The mountain bike press.

I bought my first mountain bike magazines in 1992 and found that the US mag. Mountain Bike Action was the best at the time. The UK mags. seemed to be too orientated towards the youths, not the adults but were in other ways more relevant to the developing UK MTB scene. Cross country racing events were very popular back then but were of no interest to me, I just liked riding. In March 1997 a new UK based mag. came along, Mountain Bike Rider (MBR). Their strap line was “Just get out and ride.” Perfect for me, then, so it became my regular magazine choice. I don’t remember when or why I stopped regularly reading MBR but when I did it had an unanticipated effect. Mountain biking is a young and rapidly evolving sport and I was missing the changes to bike technology, especially after 2013 when I was riding on my own. I’d seen the emergence of bigger, 29 inch wheels but it was only after I visited a shop when my son was becoming interested in riding in 2014 that I discovered that the traditional 26 inch wheel was basically dead. An old European size, 650b, which has a diameter of 27.5 inches had emerged. It’s a convenient half way between 26″ and 29″ for those who believe one is too big and the other too small. I subscribed to MBR again and have remained an avid reader.

Not every item in MBR is relevant to me. Last month was an E bike special and I wouldn’t want an electrically assisted bike at this time. This months copy featured a long section about dream riding locations for after the coronavirus crisis is over. I’d love to visit some or all of them but there’s no realistic chance I’ll see any. If I do go abroad it will be with my wife, not to ride (excluding scooter rides with my mates!). Then there’s the dog, Freddie. We can leave him with someone for a few hours but leaving him for a week is a big ask. There’s no way I’d leave him in a kennels, it would distress him since we’re always here for him.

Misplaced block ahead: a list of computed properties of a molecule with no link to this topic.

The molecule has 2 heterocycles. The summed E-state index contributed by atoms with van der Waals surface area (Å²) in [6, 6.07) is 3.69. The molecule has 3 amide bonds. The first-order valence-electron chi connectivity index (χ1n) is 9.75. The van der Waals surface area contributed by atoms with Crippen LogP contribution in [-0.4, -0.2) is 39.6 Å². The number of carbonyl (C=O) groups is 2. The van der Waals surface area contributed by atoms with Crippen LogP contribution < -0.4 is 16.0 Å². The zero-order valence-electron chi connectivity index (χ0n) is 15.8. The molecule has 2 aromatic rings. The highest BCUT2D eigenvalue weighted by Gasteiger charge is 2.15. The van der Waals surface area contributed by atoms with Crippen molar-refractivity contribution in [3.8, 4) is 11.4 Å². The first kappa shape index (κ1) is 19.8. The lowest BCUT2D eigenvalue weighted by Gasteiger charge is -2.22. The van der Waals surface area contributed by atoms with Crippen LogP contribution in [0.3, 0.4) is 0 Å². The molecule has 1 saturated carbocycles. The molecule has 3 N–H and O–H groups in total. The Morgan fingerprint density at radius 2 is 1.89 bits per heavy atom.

The next item was right up my street. An article about bike geometry! Early mountain bikes were really just strengthened road bikes with fat tyres and it was very easy to go head first over the handlebars. Modern bikes are radically different, longer, lower and with a far less steep steering head angle. The piece covered all the important points in a concise and easy to understand manner. At the end the writer said that next month there will be a second article telling you how to modify your current bike to make changes to it’s performance. I couldn’t wait until next month, I went straight outside and started fiddling with my Boarman FS Pro. It’s a 2016 bike so probably no longer cutting edge, if it ever was. I bought it during a 20% off week when the price was reduced to an unbelievable £1,200. Unfortunately they only had large or small, not the medium I would have chosen. I rode the bike for a good while before realising that I could reduce the length of the bike simply by sliding the saddle forwards. This also steepened the effective seat tube angle, which is a contemporary idea. Moving the seat forwards brought the handle bars to a more comfortable, less stretched position but perhaps more importantly moved my centre of gravity forward. With more weight now pressing on the front wheel grip was improved at the front, an effect further enhanced by reducing the amount of weight concentrated on the rear tyre contact patch. I’ve mentioned before that you need to use your arms to press down on the handlebars to improve front wheel grip and I must say that the bike was far better balanced between front and rear grip with my new seat position.